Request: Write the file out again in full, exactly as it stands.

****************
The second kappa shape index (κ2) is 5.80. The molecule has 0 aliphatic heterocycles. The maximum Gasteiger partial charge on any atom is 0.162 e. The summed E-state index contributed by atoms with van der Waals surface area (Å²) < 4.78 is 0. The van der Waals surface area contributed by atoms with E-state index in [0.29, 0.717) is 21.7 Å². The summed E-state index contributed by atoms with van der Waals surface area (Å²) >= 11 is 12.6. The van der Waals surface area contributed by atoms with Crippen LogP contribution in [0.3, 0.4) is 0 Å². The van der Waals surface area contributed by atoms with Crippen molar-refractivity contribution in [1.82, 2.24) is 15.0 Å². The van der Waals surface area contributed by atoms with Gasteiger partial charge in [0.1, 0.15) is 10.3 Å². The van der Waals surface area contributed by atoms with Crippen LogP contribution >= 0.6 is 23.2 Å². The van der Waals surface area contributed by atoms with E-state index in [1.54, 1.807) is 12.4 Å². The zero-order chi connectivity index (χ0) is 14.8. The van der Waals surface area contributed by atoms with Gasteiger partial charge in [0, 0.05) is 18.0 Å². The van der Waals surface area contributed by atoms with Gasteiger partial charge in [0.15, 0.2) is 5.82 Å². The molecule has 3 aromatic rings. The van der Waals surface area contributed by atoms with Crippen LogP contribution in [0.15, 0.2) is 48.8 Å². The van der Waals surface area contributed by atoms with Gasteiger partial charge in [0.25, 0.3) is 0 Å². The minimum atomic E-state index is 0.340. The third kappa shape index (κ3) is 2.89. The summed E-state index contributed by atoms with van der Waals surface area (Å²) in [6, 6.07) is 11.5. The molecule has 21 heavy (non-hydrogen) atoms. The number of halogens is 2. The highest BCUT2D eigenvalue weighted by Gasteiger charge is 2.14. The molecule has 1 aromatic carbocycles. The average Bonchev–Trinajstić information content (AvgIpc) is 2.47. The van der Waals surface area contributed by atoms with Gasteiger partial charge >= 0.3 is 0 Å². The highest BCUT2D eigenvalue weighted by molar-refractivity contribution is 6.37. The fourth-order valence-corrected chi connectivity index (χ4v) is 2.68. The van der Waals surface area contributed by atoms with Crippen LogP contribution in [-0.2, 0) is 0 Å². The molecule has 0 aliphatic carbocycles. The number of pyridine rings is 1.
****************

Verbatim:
The second kappa shape index (κ2) is 5.80. The molecule has 0 aliphatic heterocycles. The maximum Gasteiger partial charge on any atom is 0.162 e. The summed E-state index contributed by atoms with van der Waals surface area (Å²) < 4.78 is 0. The van der Waals surface area contributed by atoms with E-state index in [0.29, 0.717) is 21.7 Å². The summed E-state index contributed by atoms with van der Waals surface area (Å²) >= 11 is 12.6. The van der Waals surface area contributed by atoms with Crippen LogP contribution in [0.3, 0.4) is 0 Å². The van der Waals surface area contributed by atoms with Crippen molar-refractivity contribution in [1.82, 2.24) is 15.0 Å². The van der Waals surface area contributed by atoms with Gasteiger partial charge in [0.1, 0.15) is 10.3 Å². The van der Waals surface area contributed by atoms with Crippen LogP contribution >= 0.6 is 23.2 Å². The van der Waals surface area contributed by atoms with E-state index in [1.54, 1.807) is 12.4 Å². The zero-order chi connectivity index (χ0) is 14.8. The van der Waals surface area contributed by atoms with Gasteiger partial charge in [0, 0.05) is 18.0 Å². The van der Waals surface area contributed by atoms with Gasteiger partial charge in [0.15, 0.2) is 5.82 Å². The molecule has 3 aromatic rings. The van der Waals surface area contributed by atoms with Crippen LogP contribution in [0.15, 0.2) is 48.8 Å². The van der Waals surface area contributed by atoms with Gasteiger partial charge in [0.25, 0.3) is 0 Å². The minimum atomic E-state index is 0.340. The third kappa shape index (κ3) is 2.89. The summed E-state index contributed by atoms with van der Waals surface area (Å²) in [6, 6.07) is 11.5. The molecule has 21 heavy (non-hydrogen) atoms. The number of halogens is 2. The highest BCUT2D eigenvalue weighted by Gasteiger charge is 2.14. The molecule has 1 aromatic carbocycles. The average Bonchev–Trinajstić information content (AvgIpc) is 2.47. The van der Waals surface area contributed by atoms with Gasteiger partial charge >= 0.3 is 0 Å². The highest BCUT2D eigenvalue weighted by molar-refractivity contribution is 6.37. The fourth-order valence-corrected chi connectivity index (χ4v) is 2.68. The van der Waals surface area contributed by atoms with Crippen LogP contribution in [-0.2, 0) is 0 Å². The molecule has 0 aliphatic carbocycles. The number of pyridine rings is 1.